Psalm 119:9-16 – How Can a Young Person Live a Pure Life?

How can a young person live a pure life?
    By obeying your word.
I try with all my heart to serve you.
    Help me obey your commands.
I study your teachings very carefully
    so that I will not sin against you.
Lord, you are worthy of praise!
    Teach me your laws.
I will repeat the laws we have heard from you.
I enjoy following your rules
    as much as others enjoy great riches.
I will study your instructions.
    I will give thought to your way of life.
I enjoy your laws.
    I will not forget your word. (ERV)

Pornography is a multi-billion-dollar a year industry and is steadily growing. The younger generation is particularly susceptible in this internet age of easy access and multiple porn websites.

  • 35% of all internet downloads worldwide are related to pornography.
  • Teen-aged boys are the largest consumers of pornographic internet sites. 

The following percentages of children report having seen pornography in some way:

  • 50% of 11-13-year-olds
  • 65% of 14-15-year-olds
  • 78% of 16-17-year-olds
  • 75% of parents believe their children have not seen pornography online.
  • 53% of the children said that they had seen pornography online.

Into this terrible muck of impurity an impropriety enters the biblical psalmist with his ancient, yet truly relevant question for us today: How can a young person live a pure life? 

The answer the psalmist gives is this: By guarding the heart through obedience to God’s Holy Word. The psalmist himself stored up the commands and teachings of Scripture in his heart so that he might not sin against God.

A solid tried-and-true activity parents can do for themselves (the statistics for adult use of porn are staggering) and for their kids in this area of purity is for the entire family to do some old school Bible memorization. Yes, I mean getting down to rote memory work. 

This is to be neither a legalistic practice nor some fetish that will keep evil away. Instead, memorizing verses and large sections of the Bible provides a solid foundation from which to construct of base of operations for the work of meditation. When temptation occurs, there will be something to stand upon in the heat of the moment.

Today’s lesson from Psalm 119 is a great place to begin. Expand to memorize the entire psalm, all 176 verses of it. When faced with the decision of viewing pornography or not, it would be wise to dedicate the time to memorizing Scripture so that there will be a delight in God’s statutes rather than a depressed guilt over another fall into impure thoughts and/or actions.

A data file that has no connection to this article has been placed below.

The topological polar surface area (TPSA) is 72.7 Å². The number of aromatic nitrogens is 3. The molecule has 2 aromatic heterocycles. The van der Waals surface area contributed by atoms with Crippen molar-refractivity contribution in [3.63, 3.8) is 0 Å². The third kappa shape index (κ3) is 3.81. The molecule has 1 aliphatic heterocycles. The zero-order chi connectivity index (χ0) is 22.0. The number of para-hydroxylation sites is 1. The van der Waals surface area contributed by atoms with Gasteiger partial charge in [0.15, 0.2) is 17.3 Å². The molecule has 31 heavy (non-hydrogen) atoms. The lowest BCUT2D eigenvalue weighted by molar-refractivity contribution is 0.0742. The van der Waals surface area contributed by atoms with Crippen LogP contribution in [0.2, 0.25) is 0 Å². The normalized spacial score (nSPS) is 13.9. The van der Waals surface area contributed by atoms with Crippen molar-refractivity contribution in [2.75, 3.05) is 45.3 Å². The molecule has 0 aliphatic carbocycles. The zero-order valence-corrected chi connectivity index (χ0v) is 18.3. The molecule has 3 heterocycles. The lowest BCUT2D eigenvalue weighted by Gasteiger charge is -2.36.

Now, I can feel the pushback from some folks. You might not have memorized anything your entire life, or so you think. One of the reasons many people can freely quote lines from movies is that they have watched their favorites repeatedly. Ah, so we are on to something, right!?

I have been reading the Holy Bible for over forty years, every day. I have large chunks of Scripture memorized – mostly because of all that reading. So far in my life I’ve read the entire Old Testament around 100 times and the New Testament about 300 times – not because I ever had the goal of doing all that reading but because I need God’s Word.

What’s more, I take the further step of spending some time in reflection and ongoing meditation on Scripture, especially at night before retiring. This might seem over the top to some. However, the reading and reflection of Scripture is about a 30-minute venture for me on most days. The goal is engrafting the message of the Bible into the heart and life. Memorization is simply the means of helping that to happen.

There are some memorization tips I use and have picked up along the way to aid in pressing Scripture firmly into my soul:

  • Sleep on it. Studies show that our brains process and store information while we sleep. Try to review some Scripture just before you go to sleep—even if it’s only for a few minutes—and see if it helps embed the information in your memory.
  • Repeat it. There is no substitute for consistent and repetitive reading or listening to Scripture being read to you. This one practice alone has been key to my own ability to memorize. 
  • Write it out. Writing helps deeply encode biblical truth we’re trying to learn because there is a direct connection between our hand and our brain. To increase recall, speak the Scripture out loud and visualize the concepts as well.
  • Sing it. Singing is what got my middle daughter through school. Songs or jingles use your brain’s right hemisphere, helping us to remember. There are already plenty of songs out there for all kinds of biblical passages. And, of course, you can always try making your own music.
  • Sense it. Use as many of the five senses as possible. Our senses enable us to use more parts of our brains and retain information better. For example, when I read Scripture, I use a physical Bible to hold and often use a pointer when reading (touch); have a cross in front of me (sight); read out loud, sometimes with worship music in the background (hearing); light a candle (smell); and, I always have a cup of coffee to sip while reading! (taste)

The biblical psalms are meant to be prayed. So, using them for that purpose has the effect of shaping our prayers and desires in a good direction, as well as helping us to live into the commands of God to “repeat the laws I have heard from you.” In a world of spiritual impurity, emotional assault, and mental adultery, we need the purifying work of God’s Word to wash our souls clean.

May it be so, to the glory of God.

Merciful God, thank you for providing your Word to me so that I might read it, use it, memorize it, meditate upon it, and engraft it into my soul.  Fortify my spirit against the demons of impurity by the power of your Holy Spirit, to the glory of Jesus Christ.  Amen.

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